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Quote Unquotesee all »

It shows how out of it I was in trying to be in it, acknowledging that I was out of it to myself, and then thinking, “Okay, how do I stop being out of it? Well, I get some legitimate illogical narrative ideas” — some novel, you know?

So I decided on three writers that I might be able to option their material and get some producer, or myself as producer, and then get some writer to do a screenplay on it, and maybe make a movie.

And so the three projects were “Do Androids Dream of Electric Sheep,” “Naked Lunch” and a collection of Bukowski. Which, in 1975, forget it — I mean, that was nuts. Hollywood would not touch any of that, but I was looking for something commercial, and I thought that all of these things were coming.

There would be no Blade Runner if there was no Ray Bradbury. I couldn’t find Philip K. Dick. His agent didn’t even know where he was. And so I gave up.

I was walking down the street and I ran into Bradbury — he directed a play that I was going to do as an actor, so we know each other, but he yelled “hi” — and I’d forgot who he was.

So at my girlfriend Barbara Hershey’s urging — I was with her at that moment — she said, “Talk to him! That guy really wants to talk to you,” and I said “No, fuck him,” and keep walking.

But then I did, and then I realized who it was, and I thought, “Wait, he’s in that realm, maybe he knows Philip K. Dick.” I said, “You know a guy named—” “Yeah, sure — you want his phone number?”

My friend paid my rent for a year while I wrote, because it turned out we couldn’t get a writer. My friends kept on me about, well, if you can’t get a writer, then you write.”
~ Hampton Fancher

“That was the most disappointing thing to me in how this thing was played. Is that I’m on the phone with you now, after all that’s been said, and the fundamental distinction between what James is dealing with in these other cases is not actually brought to the fore. The fundamental difference is that James Franco didn’t seek to use his position to have sex with anyone. There’s not a case of that. He wasn’t using his position or status to try to solicit a sexual favor from anyone. If he had — if that were what the accusation involved — the show would not have gone on. We would have folded up shop and we would have not completed the show. Because then it would have been the same as Harvey Weinstein, or Les Moonves, or any of these cases that are fundamental to this new paradigm. Did you not notice that? Why did you not notice that? Is that not something notable to say, journalistically? Because nobody could find the voice to say it. I’m not just being rhetorical. Why is it that you and the other critics, none of you could find the voice to say, “You know, it’s not this, it’s that”? Because — let me go on and speak further to this. If you go back to the L.A. Times piece, that’s what it lacked. That’s what they were not able to deliver. The one example in the five that involved an issue of a sexual act was between James and a woman he was dating, who he was not working with. There was no professional dynamic in any capacity.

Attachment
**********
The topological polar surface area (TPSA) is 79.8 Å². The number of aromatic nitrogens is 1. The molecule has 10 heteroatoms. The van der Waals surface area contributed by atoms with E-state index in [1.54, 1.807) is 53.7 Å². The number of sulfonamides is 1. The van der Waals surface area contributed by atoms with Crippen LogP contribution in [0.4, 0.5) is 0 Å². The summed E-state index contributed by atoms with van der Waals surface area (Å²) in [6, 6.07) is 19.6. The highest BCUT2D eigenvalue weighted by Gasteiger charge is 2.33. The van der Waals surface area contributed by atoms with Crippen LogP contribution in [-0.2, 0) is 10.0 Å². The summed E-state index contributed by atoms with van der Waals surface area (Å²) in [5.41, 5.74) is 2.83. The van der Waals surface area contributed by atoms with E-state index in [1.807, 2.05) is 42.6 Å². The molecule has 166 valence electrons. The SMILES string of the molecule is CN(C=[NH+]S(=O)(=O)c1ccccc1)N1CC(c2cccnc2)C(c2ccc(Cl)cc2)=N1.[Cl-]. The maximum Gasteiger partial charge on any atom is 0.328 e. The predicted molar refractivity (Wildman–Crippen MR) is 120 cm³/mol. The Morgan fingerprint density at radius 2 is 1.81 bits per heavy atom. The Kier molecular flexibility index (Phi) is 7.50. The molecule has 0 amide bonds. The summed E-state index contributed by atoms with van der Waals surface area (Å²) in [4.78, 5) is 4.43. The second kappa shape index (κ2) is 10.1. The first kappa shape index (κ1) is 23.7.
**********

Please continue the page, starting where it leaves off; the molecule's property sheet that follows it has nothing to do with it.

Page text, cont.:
~ David Simon